Andreas Follesdal (Oslo): Rawls in the Nordic Countries. Alberto Chilosi (Pisa): The Long March of Italian Communists from Revolution to Neoliberalism: A Retrospective Assessment. Yiannis Kokkinakis (Crete): Grasping for the Thread: Greece and the Ongoing Global Crisis. Where is the geographical midpoint of Europe? The question is straightforward enough, but the answer isn’t. Voodoo Economics: Why has Romania slapped an income tax on witches? In Search of Lost Paris: Luc Sante reviews The Invention of Paris: A History in Footsteps by Eric Hazan and Parisians: An Adventure History of Paris by Graham Robb. In Norway, start-ups say ja to socialism. British Hispanicism: For many Britons, there is a certain long-standing fascination with Spain. Gotland, the largest island in the Baltic Sea, experiences such idyllic weather that roses bloom in the middle of December. Is Belgium a failed state, and why is Belgium a country in the first place? (and more) From Crooked Timber, what’s the deal with Deutschland? A seminar on the European consequences of changes in Germany’s political economy. A review of Xenophobe’s Guide to the Estonians by Hilary Bird, Lembit Opik, and Ulvi Mustmaa. The Swiss and their guns: The relationship may be changing in Europe’s best-armed nation, which will vote on how to store guns for its standing militia. In a minor rebellion against tradition, growing numbers of Swedes about to marry are picking new names.

Annemarie Bridy (Idaho): Is Online Copyright Enforcement Scalable? From multilateral bureaucrat to populist patriot: An article on Mohamed ElBaradei's personal revolution. Back to the Future with Peter Thiel: The hedge-fund billionaire says we need more innovation — and less herd-thinking — to open a new frontier. From Greater Good, Philip Zimbardo on the psychology of evil and of heroism. With one of the world’s highest corporate tax rates, the US still raises less revenue from corporations than it used to — the reason is in the tax code. Bet Giorgis is a church built into stone, in a town frozen in biblical times. Immanuel Wallerstein on the Second Arab Revolt: Winners and losers. The Real CSI: How America’s patchwork system of death investigations puts the living at risk. From Student Pulse, an article on fascism, a political ideology of the past. The (sex) life of man: Were our ancestors free-loving communists? Every once in a while a paper hits the big time and the author gets his or her 15 minutes in the Warholian sun — that’s what’s happening to Daryl J. Bem and his paper, “Feeling the Future: Experimental Evidence for Anomalous Retroactive Influences on Cognition and Affect”. Why fear the Arab revolutionary spirit? Slavoj Zizek on how the western liberal reaction to the uprisings in Egypt and Tunisia frequently shows hypocrisy and cynicism. A review of Treasure Islands: Tax Havens and the Men who Stole the World by Nicholas Shaxson (and more).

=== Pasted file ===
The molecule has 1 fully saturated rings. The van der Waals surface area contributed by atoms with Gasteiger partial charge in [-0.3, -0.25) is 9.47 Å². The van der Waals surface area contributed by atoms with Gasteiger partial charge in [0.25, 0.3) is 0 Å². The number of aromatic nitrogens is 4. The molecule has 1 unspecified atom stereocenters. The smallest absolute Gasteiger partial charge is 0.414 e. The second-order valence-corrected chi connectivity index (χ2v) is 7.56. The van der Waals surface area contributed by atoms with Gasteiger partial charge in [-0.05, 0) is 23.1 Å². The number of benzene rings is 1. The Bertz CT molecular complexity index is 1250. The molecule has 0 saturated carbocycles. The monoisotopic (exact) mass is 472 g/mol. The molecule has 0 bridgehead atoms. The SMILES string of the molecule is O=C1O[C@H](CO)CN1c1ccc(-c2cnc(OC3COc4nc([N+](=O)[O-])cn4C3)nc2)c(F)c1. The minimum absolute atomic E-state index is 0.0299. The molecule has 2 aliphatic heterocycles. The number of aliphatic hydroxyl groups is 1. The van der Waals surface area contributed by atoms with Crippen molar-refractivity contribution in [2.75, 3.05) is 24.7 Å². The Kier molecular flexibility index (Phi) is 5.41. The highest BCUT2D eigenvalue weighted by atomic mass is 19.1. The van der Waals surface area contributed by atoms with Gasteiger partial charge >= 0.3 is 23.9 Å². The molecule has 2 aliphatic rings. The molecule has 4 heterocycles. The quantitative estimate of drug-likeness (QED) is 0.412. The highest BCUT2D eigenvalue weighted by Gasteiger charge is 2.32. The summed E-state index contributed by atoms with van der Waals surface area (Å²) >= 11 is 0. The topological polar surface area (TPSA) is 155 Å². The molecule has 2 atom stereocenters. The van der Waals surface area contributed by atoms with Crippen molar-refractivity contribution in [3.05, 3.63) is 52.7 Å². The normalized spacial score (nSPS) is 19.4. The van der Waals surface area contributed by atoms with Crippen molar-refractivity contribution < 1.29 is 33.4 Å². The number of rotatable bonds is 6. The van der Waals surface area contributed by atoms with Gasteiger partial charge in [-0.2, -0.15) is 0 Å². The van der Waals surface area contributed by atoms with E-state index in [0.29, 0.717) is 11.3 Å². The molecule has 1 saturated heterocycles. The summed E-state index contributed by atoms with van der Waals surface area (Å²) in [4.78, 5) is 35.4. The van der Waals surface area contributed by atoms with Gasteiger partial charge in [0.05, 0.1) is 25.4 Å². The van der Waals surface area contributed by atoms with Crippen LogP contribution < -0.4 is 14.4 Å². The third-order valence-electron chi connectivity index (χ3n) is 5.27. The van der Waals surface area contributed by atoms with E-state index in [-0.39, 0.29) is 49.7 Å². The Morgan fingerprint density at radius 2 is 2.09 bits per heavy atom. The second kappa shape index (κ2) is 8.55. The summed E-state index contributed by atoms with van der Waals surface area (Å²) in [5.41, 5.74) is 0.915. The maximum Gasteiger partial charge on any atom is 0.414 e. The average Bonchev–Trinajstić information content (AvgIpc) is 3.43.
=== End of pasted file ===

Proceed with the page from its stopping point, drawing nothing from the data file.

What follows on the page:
D. Aaron Lacy (SMU): Represent: Hip Hop Culture, the NBA Dress Code and Employment Discrimination (and more). Curtis Fogel (Guelph): A Hockey Night in Canada: An Imagined Conversation between Theorists. Does Sports Illustrated's Lance Armstrong expose prove doping? Ryan O'Hanlon breaks down ESPN’s Race and Sports Survey. Does football have a future? Ben McGrath on the N.F.L. and the concussion crisis. George B. Kirsch on the patently false baseball myth that refuses to die. You should worship Kelly Slater: Why does the world's greatest surfer get no love? Caltech is considered one of the nation’s top research institutions, but it has trouble winning men’s basketball games. A book salon on Bad Sports: How Owners Are Ruining the Games We Love by Dave Zirin. When they’re not hitting a ball, the world’s leading sports stars are stabbing at the keys on their phone. Beyond Yao: An article on the future of Chinese basketball. White up the middle: How pro football changed the American racial psyche. In ESPN’s SportsCenter, the fan still finds solace — even order — in chaos. Making a racket: Claire Davis and Elizabeth Swinbank on the science of tennis. Peaked performance: Paul Kix on the case that human athletes have reached their limits. All hail Barcelona, the world's greatest soccer team. Despite the injuries, violence is why we like the sport — and that if the game is stripped of its physical cruelty, it will no longer be football.